Oh thank goodness for your wedding day. When else do you get a room full of tables packed with your nearest and dearest? Don’t be daunted by the prospect of working it out, enjoy it! You get to organise a room full of your favourite people – you can set people up, you can make sure your top people become best friends. So follow our tips and create the best seating plan known to mankind.
1) Square or round?
Ask your venue what shape tables they have available (round or square) and how many you can have for your wedding. Then you’ll know how many people should go on each table – and you’re ready to go. If you’re given a choice, have a google and see whether you prefer round or square.
2) Top table
Think about the Top Table. Traditionally, it is a rectangular table perched higher than the rest of the tables, with the newlyweds at the centre, flanked by their parents, the Best Man and the Maid of Honour. If the traditional isn’t for you, go for a circular table in the middle of the guests, or a sweetheart table just for the two of you. It’s your day, so do whatever you want and have the best time!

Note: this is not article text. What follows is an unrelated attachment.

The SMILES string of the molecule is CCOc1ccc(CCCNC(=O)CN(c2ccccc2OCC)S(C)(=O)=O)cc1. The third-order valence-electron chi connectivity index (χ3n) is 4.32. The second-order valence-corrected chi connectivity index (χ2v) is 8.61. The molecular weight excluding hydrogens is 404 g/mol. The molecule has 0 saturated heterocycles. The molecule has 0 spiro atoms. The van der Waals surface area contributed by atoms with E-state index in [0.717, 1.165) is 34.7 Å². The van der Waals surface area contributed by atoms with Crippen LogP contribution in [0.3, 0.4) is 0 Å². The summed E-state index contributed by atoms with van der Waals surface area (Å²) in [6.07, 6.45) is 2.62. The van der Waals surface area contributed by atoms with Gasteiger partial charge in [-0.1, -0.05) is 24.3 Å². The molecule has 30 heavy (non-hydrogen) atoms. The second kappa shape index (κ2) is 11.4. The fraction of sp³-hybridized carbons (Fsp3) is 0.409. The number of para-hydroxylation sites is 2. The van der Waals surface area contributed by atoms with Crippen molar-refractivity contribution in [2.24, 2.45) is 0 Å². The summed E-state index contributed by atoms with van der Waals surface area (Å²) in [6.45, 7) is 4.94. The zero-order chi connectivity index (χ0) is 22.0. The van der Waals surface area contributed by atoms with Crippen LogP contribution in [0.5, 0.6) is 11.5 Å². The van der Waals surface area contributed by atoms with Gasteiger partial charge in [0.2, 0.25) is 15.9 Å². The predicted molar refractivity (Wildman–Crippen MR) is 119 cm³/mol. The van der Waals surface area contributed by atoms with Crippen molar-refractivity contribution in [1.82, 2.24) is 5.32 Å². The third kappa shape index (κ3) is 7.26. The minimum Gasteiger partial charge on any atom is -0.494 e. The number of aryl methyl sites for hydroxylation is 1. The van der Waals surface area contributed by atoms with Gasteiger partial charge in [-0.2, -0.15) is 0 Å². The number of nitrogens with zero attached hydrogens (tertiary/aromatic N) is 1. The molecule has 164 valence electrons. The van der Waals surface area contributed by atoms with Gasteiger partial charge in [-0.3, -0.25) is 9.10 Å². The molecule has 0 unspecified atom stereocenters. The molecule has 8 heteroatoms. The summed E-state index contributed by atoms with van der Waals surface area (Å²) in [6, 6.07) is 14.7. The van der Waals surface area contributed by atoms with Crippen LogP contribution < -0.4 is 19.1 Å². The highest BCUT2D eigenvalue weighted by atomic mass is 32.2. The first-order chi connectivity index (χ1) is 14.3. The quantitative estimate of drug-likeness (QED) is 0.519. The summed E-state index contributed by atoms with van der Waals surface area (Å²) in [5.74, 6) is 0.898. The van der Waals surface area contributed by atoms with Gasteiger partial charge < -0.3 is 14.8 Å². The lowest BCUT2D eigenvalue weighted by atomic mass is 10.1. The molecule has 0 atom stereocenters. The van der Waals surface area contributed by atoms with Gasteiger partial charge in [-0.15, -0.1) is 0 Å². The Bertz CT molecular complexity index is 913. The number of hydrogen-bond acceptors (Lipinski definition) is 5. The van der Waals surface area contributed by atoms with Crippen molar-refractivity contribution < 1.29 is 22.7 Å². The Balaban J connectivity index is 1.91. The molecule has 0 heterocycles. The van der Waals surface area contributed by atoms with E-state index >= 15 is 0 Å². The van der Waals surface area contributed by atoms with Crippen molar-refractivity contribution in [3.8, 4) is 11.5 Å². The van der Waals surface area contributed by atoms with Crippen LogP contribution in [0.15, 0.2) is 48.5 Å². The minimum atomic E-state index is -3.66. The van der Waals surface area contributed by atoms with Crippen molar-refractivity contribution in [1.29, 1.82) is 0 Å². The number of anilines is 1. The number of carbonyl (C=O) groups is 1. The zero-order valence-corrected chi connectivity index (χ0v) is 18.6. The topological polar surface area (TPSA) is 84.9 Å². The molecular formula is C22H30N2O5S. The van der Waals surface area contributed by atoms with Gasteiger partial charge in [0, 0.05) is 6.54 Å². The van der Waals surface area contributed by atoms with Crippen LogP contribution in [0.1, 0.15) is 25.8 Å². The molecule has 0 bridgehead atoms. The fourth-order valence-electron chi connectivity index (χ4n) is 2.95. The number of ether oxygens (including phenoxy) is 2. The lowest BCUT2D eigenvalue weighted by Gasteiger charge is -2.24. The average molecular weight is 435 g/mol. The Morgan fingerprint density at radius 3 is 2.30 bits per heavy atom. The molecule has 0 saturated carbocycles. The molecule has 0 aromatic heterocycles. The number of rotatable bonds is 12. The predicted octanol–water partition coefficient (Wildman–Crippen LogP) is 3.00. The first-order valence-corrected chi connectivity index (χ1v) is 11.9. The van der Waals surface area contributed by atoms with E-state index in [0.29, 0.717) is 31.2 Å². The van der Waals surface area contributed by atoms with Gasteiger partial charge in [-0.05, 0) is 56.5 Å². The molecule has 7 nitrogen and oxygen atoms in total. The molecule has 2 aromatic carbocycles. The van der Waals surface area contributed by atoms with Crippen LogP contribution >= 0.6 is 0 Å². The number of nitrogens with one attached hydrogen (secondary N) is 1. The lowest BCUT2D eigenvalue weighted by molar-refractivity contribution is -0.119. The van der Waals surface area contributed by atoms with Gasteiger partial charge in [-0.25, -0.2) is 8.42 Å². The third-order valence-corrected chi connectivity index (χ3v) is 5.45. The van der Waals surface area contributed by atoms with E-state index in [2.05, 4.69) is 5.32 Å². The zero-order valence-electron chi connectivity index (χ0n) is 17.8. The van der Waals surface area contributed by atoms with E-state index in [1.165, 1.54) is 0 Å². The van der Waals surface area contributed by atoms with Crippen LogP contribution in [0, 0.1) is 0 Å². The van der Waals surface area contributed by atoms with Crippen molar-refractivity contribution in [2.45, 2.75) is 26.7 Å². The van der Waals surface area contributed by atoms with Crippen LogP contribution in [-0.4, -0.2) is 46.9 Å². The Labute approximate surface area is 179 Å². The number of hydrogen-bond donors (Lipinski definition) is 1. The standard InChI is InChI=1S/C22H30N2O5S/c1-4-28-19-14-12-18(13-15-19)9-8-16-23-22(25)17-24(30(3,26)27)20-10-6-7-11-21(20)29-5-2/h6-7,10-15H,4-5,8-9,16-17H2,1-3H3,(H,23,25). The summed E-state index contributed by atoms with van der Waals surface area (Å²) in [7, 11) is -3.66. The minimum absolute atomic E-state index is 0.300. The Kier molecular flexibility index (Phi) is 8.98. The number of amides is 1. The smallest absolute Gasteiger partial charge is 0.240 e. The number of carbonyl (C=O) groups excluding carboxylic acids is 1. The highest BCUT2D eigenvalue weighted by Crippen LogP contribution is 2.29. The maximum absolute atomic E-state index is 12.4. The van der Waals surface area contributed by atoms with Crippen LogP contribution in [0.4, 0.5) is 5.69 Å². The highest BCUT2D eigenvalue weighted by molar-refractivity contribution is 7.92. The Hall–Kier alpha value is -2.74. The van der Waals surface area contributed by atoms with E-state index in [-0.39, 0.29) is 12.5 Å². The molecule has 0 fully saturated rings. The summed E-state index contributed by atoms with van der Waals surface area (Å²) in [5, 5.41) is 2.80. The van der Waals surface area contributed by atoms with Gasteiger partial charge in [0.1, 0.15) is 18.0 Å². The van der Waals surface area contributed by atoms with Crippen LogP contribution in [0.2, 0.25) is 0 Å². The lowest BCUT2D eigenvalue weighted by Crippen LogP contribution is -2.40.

3) Who goes where?
Start thinking about where your guests will sit sooner rather than later – to give yourself time to enjoy putting the plan together. We recommend dividing them into logical groups, like friends, family, colleagues, or any others that are applicable. This will form natural groupings that you can then mix up; making sure everyone socialises and meets new people! Try and seat people next to someone they will be comfortable with but will also have the most fun with! Balance out: men and women (traditionally you alternate between the two), loud and quiet guests, people that know each other and don’t.
4) Visualise it!
Try writing all the names on post it notes and sticking them to a drawing of the table plan – that way you can visualise it and move people around accordingly. Sneaky tip: use different colours for different sexes so you can keep track of everyone!
5) Be considerate
Be as considerate as you can of your guests’ needs. Children should be close to bathrooms and exits, the elderly should be close to the speakers as they might not hear as well and if you know some of your guests don’t like each other, sit them apart – drama averted.
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